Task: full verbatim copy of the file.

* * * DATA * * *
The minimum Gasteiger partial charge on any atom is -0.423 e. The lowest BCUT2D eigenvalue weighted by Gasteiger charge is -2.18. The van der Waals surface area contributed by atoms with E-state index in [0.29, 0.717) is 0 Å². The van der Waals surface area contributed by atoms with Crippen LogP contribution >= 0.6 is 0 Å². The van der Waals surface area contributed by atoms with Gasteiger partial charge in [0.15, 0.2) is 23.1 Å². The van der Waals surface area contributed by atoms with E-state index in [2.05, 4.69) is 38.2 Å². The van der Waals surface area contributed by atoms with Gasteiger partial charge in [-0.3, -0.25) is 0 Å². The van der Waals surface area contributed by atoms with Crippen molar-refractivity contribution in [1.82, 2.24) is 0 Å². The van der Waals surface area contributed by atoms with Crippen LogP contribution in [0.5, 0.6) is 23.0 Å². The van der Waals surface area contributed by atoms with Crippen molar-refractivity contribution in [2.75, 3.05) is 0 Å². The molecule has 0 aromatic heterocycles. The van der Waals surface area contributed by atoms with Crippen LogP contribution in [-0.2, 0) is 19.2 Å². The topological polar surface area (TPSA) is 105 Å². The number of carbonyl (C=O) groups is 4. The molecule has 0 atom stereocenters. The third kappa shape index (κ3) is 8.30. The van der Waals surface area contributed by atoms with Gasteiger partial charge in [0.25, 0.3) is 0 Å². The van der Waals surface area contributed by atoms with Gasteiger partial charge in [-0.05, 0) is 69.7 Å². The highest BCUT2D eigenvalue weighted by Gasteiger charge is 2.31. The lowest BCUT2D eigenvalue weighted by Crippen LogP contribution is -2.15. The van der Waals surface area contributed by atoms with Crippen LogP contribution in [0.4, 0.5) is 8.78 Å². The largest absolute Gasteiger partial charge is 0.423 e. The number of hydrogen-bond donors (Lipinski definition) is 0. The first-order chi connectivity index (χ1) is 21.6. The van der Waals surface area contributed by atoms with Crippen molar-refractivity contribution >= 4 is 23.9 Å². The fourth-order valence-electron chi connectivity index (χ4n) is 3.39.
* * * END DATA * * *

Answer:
The minimum Gasteiger partial charge on any atom is -0.423 e. The lowest BCUT2D eigenvalue weighted by Gasteiger charge is -2.18. The van der Waals surface area contributed by atoms with E-state index in [0.29, 0.717) is 0 Å². The van der Waals surface area contributed by atoms with Crippen LogP contribution >= 0.6 is 0 Å². The van der Waals surface area contributed by atoms with Gasteiger partial charge in [0.15, 0.2) is 23.1 Å². The van der Waals surface area contributed by atoms with E-state index in [2.05, 4.69) is 38.2 Å². The van der Waals surface area contributed by atoms with Gasteiger partial charge in [-0.3, -0.25) is 0 Å². The van der Waals surface area contributed by atoms with Crippen molar-refractivity contribution in [1.82, 2.24) is 0 Å². The van der Waals surface area contributed by atoms with Crippen LogP contribution in [0.5, 0.6) is 23.0 Å². The van der Waals surface area contributed by atoms with Crippen molar-refractivity contribution in [2.75, 3.05) is 0 Å². The molecule has 0 aromatic heterocycles. The van der Waals surface area contributed by atoms with Crippen LogP contribution in [-0.2, 0) is 19.2 Å². The topological polar surface area (TPSA) is 105 Å². The number of carbonyl (C=O) groups is 4. The molecule has 0 atom stereocenters. The third kappa shape index (κ3) is 8.30. The van der Waals surface area contributed by atoms with Gasteiger partial charge in [0.25, 0.3) is 0 Å². The van der Waals surface area contributed by atoms with Gasteiger partial charge in [-0.05, 0) is 69.7 Å². The highest BCUT2D eigenvalue weighted by Gasteiger charge is 2.31. The lowest BCUT2D eigenvalue weighted by Crippen LogP contribution is -2.15. The van der Waals surface area contributed by atoms with Crippen LogP contribution in [0.4, 0.5) is 8.78 Å². The largest absolute Gasteiger partial charge is 0.423 e. The number of hydrogen-bond donors (Lipinski definition) is 0. The first-order chi connectivity index (χ1) is 21.6. The van der Waals surface area contributed by atoms with Crippen molar-refractivity contribution >= 4 is 23.9 Å². The fourth-order valence-electron chi connectivity index (χ4n) is 3.39.